On Friday, March 19, 2011, San Francisco Superior Court Judge Ernest Goldsmith ruled that the California Air Resources Board’s (ARB) attempt to implement the State’s landmark greenhouse gas emissions reduction law with a cap and trade program was premature because the agency did not sufficiently evaluate other alternatives to the program nor submit those alternatives to public comment.
In December 2010, the air board set up and adopted the cap and trade program as the centerpiece of the state’s plan to implement AB 32, the 2006 law requiring California to reduce greenhouse gas emissions to 1990 levels by 2020. The program would place state-wide limitations on a company’s carbon dioxide and other GHG emissions and annually reduce the maximum allowable GHGs in order to meet AB 32’s deadlines. For businesses which typically emit higher levels of GHGs, the program would allow the purchase of allowances from other companies. In the alternative, businesses may meet AB 32’s goals by performing other actions which promote a healthy environment.
The Center on Race, Poverty, and the Environment (CRPE) and various other environmental grassroots organizations, however, criticized the plan, arguing that allowing companies to buy the rights to higher levels of GHG emissions would result in existing businesses emitting higher levels of other pollutants into neighboring communities. CRPE brought suit against ARB, seeking to require the agency to first examine “more appropriate” alternatives to the cap and trade program before it implementing the plan. San Francisco Superior Court Judge Ernest Goldsmith agreed with the organization, ruling that ARB did not take a hard look at alternatives to the cap and trade program.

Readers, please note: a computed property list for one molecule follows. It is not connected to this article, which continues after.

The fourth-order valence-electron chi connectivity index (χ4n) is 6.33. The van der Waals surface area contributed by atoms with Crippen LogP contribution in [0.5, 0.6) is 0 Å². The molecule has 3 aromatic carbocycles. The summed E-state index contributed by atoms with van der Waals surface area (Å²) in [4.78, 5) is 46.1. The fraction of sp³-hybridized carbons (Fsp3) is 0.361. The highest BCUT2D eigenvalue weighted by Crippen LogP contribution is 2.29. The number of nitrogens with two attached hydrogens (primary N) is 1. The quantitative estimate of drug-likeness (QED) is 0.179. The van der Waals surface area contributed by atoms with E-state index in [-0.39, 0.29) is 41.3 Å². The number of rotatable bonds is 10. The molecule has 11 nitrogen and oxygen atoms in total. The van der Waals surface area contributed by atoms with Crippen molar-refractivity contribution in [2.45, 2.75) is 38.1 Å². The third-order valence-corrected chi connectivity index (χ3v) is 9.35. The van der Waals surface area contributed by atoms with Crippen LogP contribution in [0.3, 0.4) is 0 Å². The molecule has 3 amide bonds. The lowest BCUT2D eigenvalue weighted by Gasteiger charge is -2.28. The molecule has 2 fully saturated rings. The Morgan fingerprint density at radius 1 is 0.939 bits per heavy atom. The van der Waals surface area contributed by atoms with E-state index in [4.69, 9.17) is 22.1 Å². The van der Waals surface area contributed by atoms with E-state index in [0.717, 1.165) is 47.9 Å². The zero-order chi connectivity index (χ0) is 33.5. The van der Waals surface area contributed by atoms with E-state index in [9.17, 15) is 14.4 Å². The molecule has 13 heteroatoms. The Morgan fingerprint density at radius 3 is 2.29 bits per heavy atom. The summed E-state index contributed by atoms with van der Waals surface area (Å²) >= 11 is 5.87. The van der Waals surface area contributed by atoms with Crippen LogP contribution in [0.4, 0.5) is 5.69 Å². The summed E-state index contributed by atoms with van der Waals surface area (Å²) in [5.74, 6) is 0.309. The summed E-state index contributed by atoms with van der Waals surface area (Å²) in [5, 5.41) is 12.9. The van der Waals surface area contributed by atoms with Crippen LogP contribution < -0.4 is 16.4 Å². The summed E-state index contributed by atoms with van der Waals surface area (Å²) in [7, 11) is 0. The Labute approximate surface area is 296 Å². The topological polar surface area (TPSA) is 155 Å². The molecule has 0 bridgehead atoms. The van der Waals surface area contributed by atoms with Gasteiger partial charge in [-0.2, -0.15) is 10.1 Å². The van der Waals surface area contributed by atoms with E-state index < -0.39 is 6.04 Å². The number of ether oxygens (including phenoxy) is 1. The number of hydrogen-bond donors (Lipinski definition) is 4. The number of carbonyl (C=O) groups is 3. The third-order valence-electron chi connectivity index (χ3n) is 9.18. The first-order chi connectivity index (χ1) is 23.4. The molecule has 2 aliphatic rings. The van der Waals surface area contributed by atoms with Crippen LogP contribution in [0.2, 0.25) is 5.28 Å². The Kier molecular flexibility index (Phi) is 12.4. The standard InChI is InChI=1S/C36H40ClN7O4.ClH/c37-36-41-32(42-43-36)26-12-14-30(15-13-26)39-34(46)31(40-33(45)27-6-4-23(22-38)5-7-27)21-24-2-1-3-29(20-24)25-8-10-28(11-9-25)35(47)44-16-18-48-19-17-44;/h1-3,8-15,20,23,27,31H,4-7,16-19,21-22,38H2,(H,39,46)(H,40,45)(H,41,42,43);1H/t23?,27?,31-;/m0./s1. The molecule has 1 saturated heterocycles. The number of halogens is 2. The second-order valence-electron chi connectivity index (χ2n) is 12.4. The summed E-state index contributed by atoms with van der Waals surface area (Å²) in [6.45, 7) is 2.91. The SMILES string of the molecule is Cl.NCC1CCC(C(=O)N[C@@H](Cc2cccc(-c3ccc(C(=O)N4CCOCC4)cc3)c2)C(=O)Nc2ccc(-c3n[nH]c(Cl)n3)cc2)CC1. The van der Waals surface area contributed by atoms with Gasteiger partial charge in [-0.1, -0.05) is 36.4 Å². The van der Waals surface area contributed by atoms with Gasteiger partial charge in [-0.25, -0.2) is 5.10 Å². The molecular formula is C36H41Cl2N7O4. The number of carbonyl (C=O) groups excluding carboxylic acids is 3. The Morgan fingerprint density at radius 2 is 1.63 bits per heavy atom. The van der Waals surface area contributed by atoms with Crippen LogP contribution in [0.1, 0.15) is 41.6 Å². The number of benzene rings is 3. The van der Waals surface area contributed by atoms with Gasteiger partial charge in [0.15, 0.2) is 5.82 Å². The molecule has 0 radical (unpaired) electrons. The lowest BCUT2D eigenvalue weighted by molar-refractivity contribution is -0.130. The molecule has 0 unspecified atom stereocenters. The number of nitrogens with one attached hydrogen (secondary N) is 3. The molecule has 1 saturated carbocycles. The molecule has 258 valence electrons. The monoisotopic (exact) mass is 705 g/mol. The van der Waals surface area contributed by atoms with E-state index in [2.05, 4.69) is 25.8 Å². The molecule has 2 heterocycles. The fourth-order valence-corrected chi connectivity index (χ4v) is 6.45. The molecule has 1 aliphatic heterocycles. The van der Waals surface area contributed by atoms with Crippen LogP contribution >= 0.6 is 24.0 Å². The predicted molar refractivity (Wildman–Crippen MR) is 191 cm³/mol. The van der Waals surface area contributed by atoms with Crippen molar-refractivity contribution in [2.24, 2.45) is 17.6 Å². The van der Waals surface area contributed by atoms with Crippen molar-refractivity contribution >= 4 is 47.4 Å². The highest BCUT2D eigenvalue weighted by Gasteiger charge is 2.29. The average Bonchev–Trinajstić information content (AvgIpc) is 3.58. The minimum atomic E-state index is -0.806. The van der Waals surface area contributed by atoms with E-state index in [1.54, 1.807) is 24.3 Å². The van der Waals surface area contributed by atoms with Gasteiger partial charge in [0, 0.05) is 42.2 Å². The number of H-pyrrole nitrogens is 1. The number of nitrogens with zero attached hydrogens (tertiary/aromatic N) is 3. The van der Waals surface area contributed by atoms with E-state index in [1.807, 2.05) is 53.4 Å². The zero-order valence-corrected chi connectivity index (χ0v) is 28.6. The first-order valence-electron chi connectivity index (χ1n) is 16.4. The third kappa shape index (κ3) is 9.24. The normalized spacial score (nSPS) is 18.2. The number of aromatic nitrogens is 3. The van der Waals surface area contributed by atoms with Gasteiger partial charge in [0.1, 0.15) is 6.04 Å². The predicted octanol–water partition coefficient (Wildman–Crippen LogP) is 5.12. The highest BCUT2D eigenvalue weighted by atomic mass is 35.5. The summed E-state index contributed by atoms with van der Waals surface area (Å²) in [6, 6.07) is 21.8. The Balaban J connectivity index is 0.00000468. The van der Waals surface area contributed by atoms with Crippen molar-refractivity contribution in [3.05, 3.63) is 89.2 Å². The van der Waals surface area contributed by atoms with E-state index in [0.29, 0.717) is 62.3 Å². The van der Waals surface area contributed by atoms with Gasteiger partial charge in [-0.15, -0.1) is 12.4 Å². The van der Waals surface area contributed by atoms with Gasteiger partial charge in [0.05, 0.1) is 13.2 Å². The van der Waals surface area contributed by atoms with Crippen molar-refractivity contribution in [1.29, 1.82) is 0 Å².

While the judge’s ruling does not explicitly require ARB to delay the implementation of, nor prohibit it from adopting, the cap and trade program, the ruling does direct the board to (1) seek other options and (2) explain why each of the alternative options were deemed inadequate. The ruling effectively prevents ARB from taking additional steps to execute the program, as the board must first conduct an environmental review and public comment period. Stanley Young, ARB spokesman, stated the board had already conducted an extensive examination of available alternatives prior to deciding on the cap and trade program, and will submit its findings to the court. Additionally, according to Young, ARB plans to appeal the judge’s decision. (See http://www.sfgate.com/cgi-bin/article.cgi?f=%2Fc%2Fa%2F2011%2F03%2F21%2FBAUF1IGAAT.DTL)